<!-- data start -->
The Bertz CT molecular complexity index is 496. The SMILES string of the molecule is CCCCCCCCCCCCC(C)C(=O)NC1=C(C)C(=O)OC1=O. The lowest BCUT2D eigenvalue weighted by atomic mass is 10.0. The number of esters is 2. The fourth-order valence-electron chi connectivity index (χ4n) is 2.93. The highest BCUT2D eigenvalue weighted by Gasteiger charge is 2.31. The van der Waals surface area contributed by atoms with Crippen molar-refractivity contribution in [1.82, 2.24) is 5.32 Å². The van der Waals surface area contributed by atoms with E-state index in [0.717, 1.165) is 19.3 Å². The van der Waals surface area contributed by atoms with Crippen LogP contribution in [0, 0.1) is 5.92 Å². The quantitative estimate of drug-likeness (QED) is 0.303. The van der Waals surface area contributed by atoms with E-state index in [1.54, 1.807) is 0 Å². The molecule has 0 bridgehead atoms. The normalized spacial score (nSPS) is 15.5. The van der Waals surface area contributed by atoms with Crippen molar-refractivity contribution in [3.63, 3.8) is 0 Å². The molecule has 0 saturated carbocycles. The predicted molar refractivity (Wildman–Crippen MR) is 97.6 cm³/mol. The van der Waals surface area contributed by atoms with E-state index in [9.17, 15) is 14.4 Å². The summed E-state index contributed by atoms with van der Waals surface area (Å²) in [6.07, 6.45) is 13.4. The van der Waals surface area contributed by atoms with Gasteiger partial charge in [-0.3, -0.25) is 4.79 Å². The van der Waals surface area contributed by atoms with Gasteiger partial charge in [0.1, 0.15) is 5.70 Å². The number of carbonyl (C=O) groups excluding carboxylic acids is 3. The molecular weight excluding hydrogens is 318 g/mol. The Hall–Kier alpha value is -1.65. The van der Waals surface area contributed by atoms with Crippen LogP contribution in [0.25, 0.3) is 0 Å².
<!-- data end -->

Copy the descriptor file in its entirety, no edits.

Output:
The Bertz CT molecular complexity index is 496. The SMILES string of the molecule is CCCCCCCCCCCCC(C)C(=O)NC1=C(C)C(=O)OC1=O. The lowest BCUT2D eigenvalue weighted by atomic mass is 10.0. The number of esters is 2. The fourth-order valence-electron chi connectivity index (χ4n) is 2.93. The highest BCUT2D eigenvalue weighted by Gasteiger charge is 2.31. The van der Waals surface area contributed by atoms with Crippen molar-refractivity contribution in [1.82, 2.24) is 5.32 Å². The van der Waals surface area contributed by atoms with E-state index in [0.717, 1.165) is 19.3 Å². The van der Waals surface area contributed by atoms with Crippen LogP contribution in [0, 0.1) is 5.92 Å². The quantitative estimate of drug-likeness (QED) is 0.303. The van der Waals surface area contributed by atoms with E-state index in [1.54, 1.807) is 0 Å². The molecule has 0 bridgehead atoms. The normalized spacial score (nSPS) is 15.5. The van der Waals surface area contributed by atoms with Crippen molar-refractivity contribution in [3.63, 3.8) is 0 Å². The molecule has 0 saturated carbocycles. The predicted molar refractivity (Wildman–Crippen MR) is 97.6 cm³/mol. The van der Waals surface area contributed by atoms with E-state index in [9.17, 15) is 14.4 Å². The summed E-state index contributed by atoms with van der Waals surface area (Å²) in [6.07, 6.45) is 13.4. The van der Waals surface area contributed by atoms with Gasteiger partial charge in [-0.3, -0.25) is 4.79 Å². The van der Waals surface area contributed by atoms with Gasteiger partial charge in [0.1, 0.15) is 5.70 Å². The number of carbonyl (C=O) groups excluding carboxylic acids is 3. The molecular weight excluding hydrogens is 318 g/mol. The Hall–Kier alpha value is -1.65. The van der Waals surface area contributed by atoms with Crippen LogP contribution in [0.25, 0.3) is 0 Å².